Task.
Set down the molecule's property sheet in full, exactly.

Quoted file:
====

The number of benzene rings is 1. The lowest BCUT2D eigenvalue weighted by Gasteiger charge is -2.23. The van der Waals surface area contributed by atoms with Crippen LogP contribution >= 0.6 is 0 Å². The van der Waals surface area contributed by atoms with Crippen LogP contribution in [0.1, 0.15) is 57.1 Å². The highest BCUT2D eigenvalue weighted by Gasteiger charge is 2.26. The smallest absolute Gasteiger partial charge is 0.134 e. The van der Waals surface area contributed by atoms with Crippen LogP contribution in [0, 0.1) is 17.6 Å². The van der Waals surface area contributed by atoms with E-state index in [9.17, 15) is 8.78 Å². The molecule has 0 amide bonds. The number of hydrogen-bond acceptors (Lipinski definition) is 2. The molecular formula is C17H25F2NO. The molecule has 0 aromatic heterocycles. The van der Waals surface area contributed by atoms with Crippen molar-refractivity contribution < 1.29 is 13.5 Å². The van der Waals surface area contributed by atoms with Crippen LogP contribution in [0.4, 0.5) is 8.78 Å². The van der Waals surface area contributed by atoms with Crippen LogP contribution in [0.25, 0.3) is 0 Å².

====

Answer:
The number of benzene rings is 1. The lowest BCUT2D eigenvalue weighted by Gasteiger charge is -2.23. The van der Waals surface area contributed by atoms with Crippen LogP contribution >= 0.6 is 0 Å². The van der Waals surface area contributed by atoms with Crippen LogP contribution in [0.1, 0.15) is 57.1 Å². The highest BCUT2D eigenvalue weighted by Gasteiger charge is 2.26. The smallest absolute Gasteiger partial charge is 0.134 e. The van der Waals surface area contributed by atoms with Crippen LogP contribution in [0, 0.1) is 17.6 Å². The van der Waals surface area contributed by atoms with E-state index in [9.17, 15) is 8.78 Å². The molecule has 0 amide bonds. The number of hydrogen-bond acceptors (Lipinski definition) is 2. The molecular formula is C17H25F2NO. The molecule has 0 aromatic heterocycles. The van der Waals surface area contributed by atoms with Crippen molar-refractivity contribution < 1.29 is 13.5 Å². The van der Waals surface area contributed by atoms with Crippen LogP contribution in [0.4, 0.5) is 8.78 Å². The van der Waals surface area contributed by atoms with Crippen LogP contribution in [0.25, 0.3) is 0 Å².